SZA (Photo: Dia Dipasupil/Getty Images)

SZA, “Quicksand”

I know Insecure is a good show, but I’ve got this thing about all these mostly sad sometimes-funny comedy shows set in L.A., and so I’ve mostly caught the show in bits and pieces as my wife has kept up with it. But it’s clear that its concern with music is more than merely the narrative touch of Issa Rae’s bathroom rapping, with occasional rap-nerd jokes and now two great soundtrack albums. The first, released last year and curated by Queen Regent Of Tastefulness Solange, featured D’Angelo, Thundercat, Goldlink, and more, but I like the new one a little more, settling into a more consistent mood of immaculately produced R&B. No one fits that mold better than SZA, whose Ctrl is quietly sounding more and more like this year’s best album, at least to these ears. Here, she chips in the previously unreleased “Quicksand,” another effortless ride of ’80s drums and synths that morphs into something altogether slinkier for the verses before clicking back into place again. And, of course, it’s a SZA track, so it’s full of hooks that tumble one into the next for four intoxicating minutes. [Clayton Purdom]

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Weaves (feat. Tanya Tagaq), “Scream”

After hearing the first two singles from upcoming sophomore album Wide Open you might think the Toronto four-piece Weaves is moving away from the slippery, disjointed post-punk sound that was all over its self-titled debut. Those tracks, “#53” and “Walkaway,” are straightforward and finely honed arena-sized indie rock, full of big riffs played on buzzy guitars and exciting, singalong-worthy choruses. But the band’s latest single, “Scream,” is an arena-ready anthem of a different sort, an enrapturing, off-kilter expression of millennial anxiety, and, ultimately, empowerment. The band clunks away at an awkward, mechanical herky-jerky groove while singer Jasmyn Burke sings of our “time when misery is just common circumstance” and being sick to her stomach almost every day. But that angst becomes fury during the choruses when Burke is joined by Tanya Tagaq, whose animalistic throat-singing goes from ominous accompaniment to full-blown feral war chant as the song explodes with righteous passion. [Matt Gerardi]

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B12, “Debris”

Warp recently reissued B12’s Electro-Soma, an album originally released in 1993 as part of the label’s Artificial Intelligence series—a special collection that, somewhat defensively, begged its listener to have an “open mind” and ensure they were “sitting comfortably.” I probably could have used the warning: In 1993, like the other skeptics the series was targeting, I also thought of electronic music as primarily the soundtrack of sweaty raves, not the sort of experimental, understated, ambient drifts it represented. Along with Autechre and Aphex Twin, B12 refined techno into something suited for closer study than clubs could provide; it’s all clean, carefully precise hi-hats and crisp snares, gentle synth-string swells, and metallic surfaces, united by a gleaming, sci-fi futurism. It arguably sounds better today than it did then, and I think it will still sound as good another quarter-century from now. [Sean O’Neal]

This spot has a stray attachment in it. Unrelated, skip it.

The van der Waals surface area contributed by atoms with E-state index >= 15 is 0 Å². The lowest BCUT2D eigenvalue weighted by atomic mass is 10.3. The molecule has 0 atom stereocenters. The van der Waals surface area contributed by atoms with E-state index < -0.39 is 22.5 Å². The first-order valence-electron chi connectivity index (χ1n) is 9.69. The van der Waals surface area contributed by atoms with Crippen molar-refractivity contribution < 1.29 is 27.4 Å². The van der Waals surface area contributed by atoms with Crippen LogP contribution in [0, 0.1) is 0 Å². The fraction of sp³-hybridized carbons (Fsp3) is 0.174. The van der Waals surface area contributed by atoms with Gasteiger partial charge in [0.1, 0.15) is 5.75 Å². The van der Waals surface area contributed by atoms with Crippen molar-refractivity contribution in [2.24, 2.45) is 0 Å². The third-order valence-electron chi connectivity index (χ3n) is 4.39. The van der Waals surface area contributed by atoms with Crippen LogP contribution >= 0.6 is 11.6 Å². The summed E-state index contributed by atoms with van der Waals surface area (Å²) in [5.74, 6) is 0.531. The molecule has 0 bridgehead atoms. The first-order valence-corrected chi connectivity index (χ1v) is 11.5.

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Hammock, “The House Where We Grew Up” 

Perhaps not surprisingly, movies are one of my most reliable sources of new music; while watching something for work, I’ll often jot down some stray lyrics from an unfamiliar song that catches my ear, because Googling them later is a lot less obtrusive than whipping out my phone and firing up Shazam. (Thanks, Nerve, for introducing me to Melanie Martinez’s goofily irresistible “Soap”!) But I had to consult press notes to find out who was responsible for the lovely, transporting melodies that snake their way through the lovely, transporting Columbus, because most of the music is wordless. Answer: Hammock. This Nashville two-piece composes ambient rock so warm, mellow, and inviting that they should find a way to convert it to pill form and prescribe it as anxiety medication. Most of the dreamier post-rock stuff I listen to has a harder edge; it conveys its big emotion through a lot of fuzzy, skyscraping guitar. But the dudes of Hammock, who have been soothing frazzled nerves for about a dozen years now, reduce the epic swell of bands like Explosions In The Sky or Sigur Rós to a gentle shimmer; it’s all bliss all the time, and it’s taken the edge off a lot of bad days. [A.A. Dowd]

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